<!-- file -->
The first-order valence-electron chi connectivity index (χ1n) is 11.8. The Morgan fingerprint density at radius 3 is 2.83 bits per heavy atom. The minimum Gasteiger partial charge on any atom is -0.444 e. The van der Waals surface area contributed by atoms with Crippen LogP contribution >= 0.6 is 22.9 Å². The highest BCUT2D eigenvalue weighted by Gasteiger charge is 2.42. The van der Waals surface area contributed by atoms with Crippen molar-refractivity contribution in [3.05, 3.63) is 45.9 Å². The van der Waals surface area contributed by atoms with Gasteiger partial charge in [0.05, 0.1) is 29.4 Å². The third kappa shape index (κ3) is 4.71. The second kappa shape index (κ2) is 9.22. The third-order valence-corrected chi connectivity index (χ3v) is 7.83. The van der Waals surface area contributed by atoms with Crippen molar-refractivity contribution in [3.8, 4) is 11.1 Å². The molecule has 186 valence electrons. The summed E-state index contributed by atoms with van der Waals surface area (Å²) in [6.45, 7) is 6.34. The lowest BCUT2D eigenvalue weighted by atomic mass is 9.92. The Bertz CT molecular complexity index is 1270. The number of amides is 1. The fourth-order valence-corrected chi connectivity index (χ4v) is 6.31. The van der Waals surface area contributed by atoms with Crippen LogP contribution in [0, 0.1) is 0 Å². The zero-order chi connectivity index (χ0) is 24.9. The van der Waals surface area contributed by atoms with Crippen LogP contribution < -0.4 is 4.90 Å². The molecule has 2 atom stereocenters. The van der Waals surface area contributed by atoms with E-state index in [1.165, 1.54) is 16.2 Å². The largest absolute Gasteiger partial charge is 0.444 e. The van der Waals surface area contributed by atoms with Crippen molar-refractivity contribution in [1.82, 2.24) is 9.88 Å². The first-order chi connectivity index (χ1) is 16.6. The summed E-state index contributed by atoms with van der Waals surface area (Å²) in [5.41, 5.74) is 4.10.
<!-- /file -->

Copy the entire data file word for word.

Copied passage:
The first-order valence-electron chi connectivity index (χ1n) is 11.8. The Morgan fingerprint density at radius 3 is 2.83 bits per heavy atom. The minimum Gasteiger partial charge on any atom is -0.444 e. The van der Waals surface area contributed by atoms with Crippen LogP contribution >= 0.6 is 22.9 Å². The highest BCUT2D eigenvalue weighted by Gasteiger charge is 2.42. The van der Waals surface area contributed by atoms with Crippen molar-refractivity contribution in [3.05, 3.63) is 45.9 Å². The van der Waals surface area contributed by atoms with Gasteiger partial charge in [0.05, 0.1) is 29.4 Å². The third kappa shape index (κ3) is 4.71. The second kappa shape index (κ2) is 9.22. The third-order valence-corrected chi connectivity index (χ3v) is 7.83. The van der Waals surface area contributed by atoms with Crippen molar-refractivity contribution in [3.8, 4) is 11.1 Å². The molecule has 186 valence electrons. The summed E-state index contributed by atoms with van der Waals surface area (Å²) in [6.45, 7) is 6.34. The lowest BCUT2D eigenvalue weighted by atomic mass is 9.92. The Bertz CT molecular complexity index is 1270. The number of amides is 1. The fourth-order valence-corrected chi connectivity index (χ4v) is 6.31. The van der Waals surface area contributed by atoms with Crippen LogP contribution in [0, 0.1) is 0 Å². The zero-order chi connectivity index (χ0) is 24.9. The van der Waals surface area contributed by atoms with Crippen LogP contribution < -0.4 is 4.90 Å². The molecule has 2 atom stereocenters. The van der Waals surface area contributed by atoms with E-state index in [1.165, 1.54) is 16.2 Å². The largest absolute Gasteiger partial charge is 0.444 e. The van der Waals surface area contributed by atoms with Crippen molar-refractivity contribution in [1.82, 2.24) is 9.88 Å². The first-order chi connectivity index (χ1) is 16.6. The summed E-state index contributed by atoms with van der Waals surface area (Å²) in [5.41, 5.74) is 4.10.